Wash all vegetable ingredients. Saute garlic and onion. Add chicken and mix until golden brown. Add vegetables and season with ground pepper and salt to taste. Cover the pan and cook for three minutes. Cool and drain. Put in lumpia wrapper and roll. Fry lumpia until golden brown. Serve it with okra tomato sauce.
How to Make Okra Tomato Sauce:
Boil okra and tomato in water. Extract the juice. Add garlic, onion, vinegar, atswete, sugar and pepper. Boil for few minutes. Maybe thicken with cornstarch.
2 cups malunggay leaves, removed from petioles
1 cup camote, cut to strips
1 cup carrots, cut to strips
1 cup kalabasa, cut to strips
1 cup chayote, cut into strips
3 squares fried tokwa, cut to strips
1 head white onion, chopped
3 cloves garlic, minced
salt and ground pepper to taste
Wash all vegetables ingredients. Saute garlic and onion until golden brown. Add all vegetables ingredients except malunggay leaves. Mix. Season with salt and pepper to taste. Cover the pan and continue heating until vegetables are half done. Add malunggay leaves and fried tokwa. Stir thoroughly. Turn of the stove. Cover the cooking vessel and leave it for few minutes. The remaining heat will cook the malunggay leaves. Drain and cool. Wrap the mixture with lumpia wrapper. Deep fry until golden brown. Serve with sauce.
Combine vinegar, salt, garlic and chilli. Adjust ingredients to suit taste preference.
Wash and remove seeds of siling panigang. Saute minced garlic, chopped onion and ground pork. Stir until golden brown. Season with salt and pepper to taste. Drain off oil and cool. Stuffed mixed ingredients inside siling panigang. Wrap in lumpia wrapper. Deep fry.
Tikoy is cooked by soaking the strips in beaten egg then frying in oil. The first step is done not only to add flavor but to prevent the pieces from sticking together and sticking to pan, in case non-stick pan is used. Another way of achieving the same purpose if by wrapping with lumpia wrapper. The wrapper performs well, plus, gives the end a sturdier shape.
Slice to desired strip sizes. Each should be enough to fit in lumpia wrapper. Dab with butter and sprinkle with sugar. Wrap neatly in lumpia wrapper then fry in oil over medium heat until golden brown. Serve.
1 cup flour
1/3 cup cornstarch
1/2 tsp salt
1 & 3/4 cup water
The wrappers from mixture of this ingredients are usually very thin and taste bland. I thought about making it thicker and tastier. How? Using less water will result to a thicker mixture. Adding more eggs will give a thicker and tastier wrapper. More cornstarch, flour and other solid ingredients will also give thicker product. I kept the amount of egg constant and reduce the amount of other ingredients to almost 25%. New amount of ingredients are listed below.
1/4 cup flour
1/4 cup cornstarch
1/2 cup water
sugar to taste
Plus any flavor of choice. It could be tuna, fruits or ground meat. The only ingredient within my immediate reach is the “oatmeal”. I hoped adding it would be okay.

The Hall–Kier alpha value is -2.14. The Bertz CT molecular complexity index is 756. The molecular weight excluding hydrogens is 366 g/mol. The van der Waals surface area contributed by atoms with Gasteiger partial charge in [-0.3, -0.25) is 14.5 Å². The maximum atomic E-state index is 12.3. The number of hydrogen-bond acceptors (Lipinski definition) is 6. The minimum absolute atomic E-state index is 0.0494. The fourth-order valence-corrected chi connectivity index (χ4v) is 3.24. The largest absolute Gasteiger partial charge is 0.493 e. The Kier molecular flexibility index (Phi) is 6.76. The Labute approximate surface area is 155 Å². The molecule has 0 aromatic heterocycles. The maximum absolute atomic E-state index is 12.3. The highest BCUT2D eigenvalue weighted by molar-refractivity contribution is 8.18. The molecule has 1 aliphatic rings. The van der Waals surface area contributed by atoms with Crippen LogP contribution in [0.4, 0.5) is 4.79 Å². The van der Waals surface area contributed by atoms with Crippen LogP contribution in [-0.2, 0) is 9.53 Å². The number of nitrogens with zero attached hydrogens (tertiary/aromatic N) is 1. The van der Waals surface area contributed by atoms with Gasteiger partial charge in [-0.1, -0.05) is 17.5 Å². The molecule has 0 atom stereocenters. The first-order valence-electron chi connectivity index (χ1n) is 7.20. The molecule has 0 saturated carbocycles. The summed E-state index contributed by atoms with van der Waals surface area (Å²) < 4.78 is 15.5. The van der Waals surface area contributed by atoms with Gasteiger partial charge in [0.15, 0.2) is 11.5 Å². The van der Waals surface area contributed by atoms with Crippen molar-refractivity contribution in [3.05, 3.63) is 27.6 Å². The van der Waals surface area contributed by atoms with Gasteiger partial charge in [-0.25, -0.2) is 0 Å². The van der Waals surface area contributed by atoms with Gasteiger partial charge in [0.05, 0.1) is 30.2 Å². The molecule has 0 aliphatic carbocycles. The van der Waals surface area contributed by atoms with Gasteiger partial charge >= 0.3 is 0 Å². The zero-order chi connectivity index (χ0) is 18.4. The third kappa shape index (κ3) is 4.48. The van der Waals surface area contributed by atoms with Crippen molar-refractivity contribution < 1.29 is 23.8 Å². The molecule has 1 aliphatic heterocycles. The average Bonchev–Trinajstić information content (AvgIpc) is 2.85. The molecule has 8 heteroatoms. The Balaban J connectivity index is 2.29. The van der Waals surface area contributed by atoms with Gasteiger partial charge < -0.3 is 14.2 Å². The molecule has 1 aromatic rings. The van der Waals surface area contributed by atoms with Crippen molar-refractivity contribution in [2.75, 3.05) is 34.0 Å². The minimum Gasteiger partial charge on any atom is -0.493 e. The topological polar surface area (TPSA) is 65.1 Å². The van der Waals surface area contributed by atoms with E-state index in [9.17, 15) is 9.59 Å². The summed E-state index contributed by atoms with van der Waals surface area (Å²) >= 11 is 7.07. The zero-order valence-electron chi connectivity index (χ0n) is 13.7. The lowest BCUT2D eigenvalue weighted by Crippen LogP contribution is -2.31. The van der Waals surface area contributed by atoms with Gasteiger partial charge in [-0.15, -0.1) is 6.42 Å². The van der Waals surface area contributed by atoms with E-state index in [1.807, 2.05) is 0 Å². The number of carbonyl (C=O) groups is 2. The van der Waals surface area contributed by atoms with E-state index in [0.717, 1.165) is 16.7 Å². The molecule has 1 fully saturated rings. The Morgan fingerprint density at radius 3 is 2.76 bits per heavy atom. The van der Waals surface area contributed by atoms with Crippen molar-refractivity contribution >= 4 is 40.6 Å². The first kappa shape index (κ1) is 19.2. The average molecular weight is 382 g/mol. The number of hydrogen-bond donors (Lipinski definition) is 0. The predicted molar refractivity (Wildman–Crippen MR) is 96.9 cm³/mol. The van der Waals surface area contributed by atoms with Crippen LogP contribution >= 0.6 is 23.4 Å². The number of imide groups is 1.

1) Mix flour, cornstarch, egg and water in a bowl. Add enough sugar to counteract the taste of flour and cornstarch. I added two tablespoons of quick cooking oatmeal after.
2) Place a non stick frying pan over low heat flame. Or, add little oil to non-stick pan. The first is recommended.
3) Add mixture to pan. Wait until done. It is done when the whole wrapper can be lifted easily.
The resulting wrappers were thicker than I expected. I guess they are only suitable for lumpiang sariwa, not for lumpiang prito. It can still be rolled with ease but need a toothpick as lock.
Was it tastier? Yes! I gave some to my toddler. He ate it and asked for more. I was not able to create a filling cause I ate it too.
Dragon fruit is an expensive commodity. Processing good quality fruits to variety of products is not ideal. Why process if you can sell the fruit for high prices already. Processing is ideal for the two given situation:
a) There are lots of fruit rejects such as cracks and bruises. Rejects have lower selling prices so processing will help command higher prices.
b) There are surplus of supplies. Surplus have lower prices so processing is recommended.
Fruit is not the only edible part of the plant. The flowers could be used as meat replacement. I think it would be ideal for vegetarian.
Dr. Teddy Tepora of CvSU has also the idea of using dragon fruit flowers. He is gathering it when it began to droop. Drooping flower is a sign that it is already pollinated and safe to remove. Flowers are then cut, dried and pack in tea bags. Its a dragon fruit flower tea.
Ms. Editha Dacuycuy is processing dragon fruit flowers as meat replacement. Dried dragon fruit flowers are gathered, boiled, chopped and strained. The prepared mass is then used as replacement for variety of meat preparations such as lumpia, longganisa, burger patties and bola bola. I met her once in Philippine Trade Training Center (PTTC) and I had a chance tasting some of her products. She is also making dragon fruit ice cream, cup cake and cookies.
Ms. Editha Dacuycuy is an owner of about 8 hectare dragon fruit plantation in Burgos, Ilocos Norte.
Ilocos Province held a Dragon Fruit Festival recently and was feature on GMA 7 Jessica Soho.